There are full-body workouts that take place in a gym, where training is essentially a solo experience and the views are bank of droning televisions.

And then there are full-body workouts that take place in the great outdoors, in a team setting, where the late afternoon sun turns the landscape golden.

I found the latter at Riverside Park when I joined the crew of the Norristown Dragon Boat Club for a training session.

The rowers represent a wide range of ages and fitness levels. Some come for the camaraderie; some come to escape their office cubicles; some come just to sweat.

I come as a first-timer with only some rudimentary kayaking skills.

Robin Parker (center) offers instruction to some of her rowers.

As it turns out, it doesn't matter. Robin Parker, Head Coach and Director, assures me that she's very much accustomed to (and welcoming of) novices and that she'll teach me everything I need to know.

Her first piece of advice kicks in before I even arrive. She emails me ahead of the practice: "Wear clothing that you're okay getting wet in."

Check.

Parker is well-toned, with eyes sparkle with fire. She is a lifetime native ("I live in what's now called Trooper, but back then, it was part of Norristown, too.") who got into the sport in answer to some "bad things" that have happened in her life.

Warm-up exercises are a must before getting in the boats.

Kevin Brown, assistant coach, leads 22 rowers in a series of warm-up exercises. From there, we grab paddles, don life vests and board.

I get seated up front, aside Joanne. I introduce myself and explain why I'm there, and Joanne tells me that this is only her second outing. I take comfort in the company of another novice.

Parker quickly explains the physics of what we will be doing. Each race starts with three commands:

  • "Sit up," which means let the paddle rest on the gunwales (pronounced "gunnel," it's the side of the boat) at a forward angle to keep it out of the way of the other rowers.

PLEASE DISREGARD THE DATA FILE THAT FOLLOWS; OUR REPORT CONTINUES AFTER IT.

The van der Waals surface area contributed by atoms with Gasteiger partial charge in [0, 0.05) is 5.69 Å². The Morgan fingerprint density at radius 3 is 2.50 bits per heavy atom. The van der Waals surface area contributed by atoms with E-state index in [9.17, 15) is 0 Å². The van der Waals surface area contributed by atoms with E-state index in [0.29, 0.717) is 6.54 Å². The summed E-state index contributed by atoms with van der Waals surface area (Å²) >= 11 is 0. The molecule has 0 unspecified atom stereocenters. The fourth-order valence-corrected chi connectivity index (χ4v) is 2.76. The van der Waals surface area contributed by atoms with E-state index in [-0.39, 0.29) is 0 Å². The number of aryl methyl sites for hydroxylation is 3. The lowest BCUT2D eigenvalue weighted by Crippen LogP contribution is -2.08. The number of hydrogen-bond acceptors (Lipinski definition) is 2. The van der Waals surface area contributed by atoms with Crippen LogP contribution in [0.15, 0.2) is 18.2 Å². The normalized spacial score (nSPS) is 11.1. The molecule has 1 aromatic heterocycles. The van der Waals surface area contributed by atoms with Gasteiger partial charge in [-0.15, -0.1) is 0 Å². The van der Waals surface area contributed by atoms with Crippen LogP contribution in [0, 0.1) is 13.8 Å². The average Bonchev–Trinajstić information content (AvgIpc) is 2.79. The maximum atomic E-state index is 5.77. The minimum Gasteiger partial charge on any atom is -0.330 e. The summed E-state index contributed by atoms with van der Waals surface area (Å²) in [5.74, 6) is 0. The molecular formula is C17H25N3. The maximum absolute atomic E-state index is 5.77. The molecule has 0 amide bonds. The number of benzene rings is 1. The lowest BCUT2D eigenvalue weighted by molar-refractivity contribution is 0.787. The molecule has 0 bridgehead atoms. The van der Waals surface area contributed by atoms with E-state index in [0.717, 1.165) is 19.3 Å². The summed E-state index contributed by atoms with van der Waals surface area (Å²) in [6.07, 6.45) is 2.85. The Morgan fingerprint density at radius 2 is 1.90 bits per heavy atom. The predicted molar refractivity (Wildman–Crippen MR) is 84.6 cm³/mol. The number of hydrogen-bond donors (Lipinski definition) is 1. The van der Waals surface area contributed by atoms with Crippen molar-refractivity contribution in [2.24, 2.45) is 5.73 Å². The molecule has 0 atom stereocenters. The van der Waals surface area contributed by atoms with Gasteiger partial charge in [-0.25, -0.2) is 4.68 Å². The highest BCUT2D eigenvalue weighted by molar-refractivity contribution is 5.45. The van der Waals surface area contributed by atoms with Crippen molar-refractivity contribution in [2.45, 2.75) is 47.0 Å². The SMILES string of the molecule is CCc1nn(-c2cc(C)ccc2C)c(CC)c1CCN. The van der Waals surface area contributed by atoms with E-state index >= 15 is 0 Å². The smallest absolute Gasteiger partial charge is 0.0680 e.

• "Attention," which means hold the paddle aloft and lean forward, in preparation of the first digging strokes that will propel the boat forward.
  • "Go," which means begin the stroke.

She also instructs us that it's crucial to keep our heads up. "Watch the rower at the very front of the boat, opposite the side you're on," she tells the team. "His or her pace will be your pace."

Which means Joanne and I will be setting the pace. Hmm...

We practice a few easy paddles. The technique is easily grasped, and before long, I'm helping propel us across the Schuylkill, against the darkening silhouette of Norristown's commercial hub.

Parker then introduces different strokes to control speed. Her command to "Take it away," means dig deep. This technique requires a long stretch forward with the arms, a sharp jab down into the water and a strong pull backward.

This is work. The muscles in my shoulders, core, legs and thighs all begin to thrum.

We circle the waterway. The sun begins to dip to the west, but the work we're doing prevents any chill. A few vagrant geese voice their displeasure as we glide by.

My favorite command quickly becomes "Let it ride!" That's the signal to stop paddling and let the forward momentum take us ahead on its own, resulting in a gentle stop.

Parker decides to give us a taste of a true 500-meter race. "We're going to be at this for at least two full minutes," she warns. "Keep that energy up."

"Sit up!"

"Attention..."

"Go!"

We forge forward. I find that the rhythm is key. If I stay properly choreographed with the other rowers, I can feel my part in pushing the water behind us. If not, my oar clacks awkwardly with the paddle of the person behind me. And I get wet.

"Take it away!" We are flying now. "Take it home!" Parker barks. Paddles flashing in the dying sunlight, we speed forward again to the finish line.

"Let it ride!" Parker is all smiles. The workout is over.

We steer our way back to the dock at Riverside Park and begin the process of stowing the equipment.

The Norristown Dragon Boat Club

The Norristown Dragon Boat Club is open to all. No experience is needed - I clearly proved that - and practice sessions are held Sundays at 3:45 p.m. and Tuesdays/Thursdays at 6:15 p.m. Joining the paddlers is as easy as showing up.

The team is preparing for Independence Dragon Boat Regatta on June 4 on the Schuylkill River in Fairmount Park. All that's required to be part of the Norristown entry is attendance at three practices prior to race day.

A Sunday session with the Norristown Dragon Boat Club provides a healthy workout that can make a weekend getaway in Montgomery County both healthy and memorable. For information on where to stay and other things to see and do, visit our website. And then, after you've done all the work planning your getaway, "Let it ride!"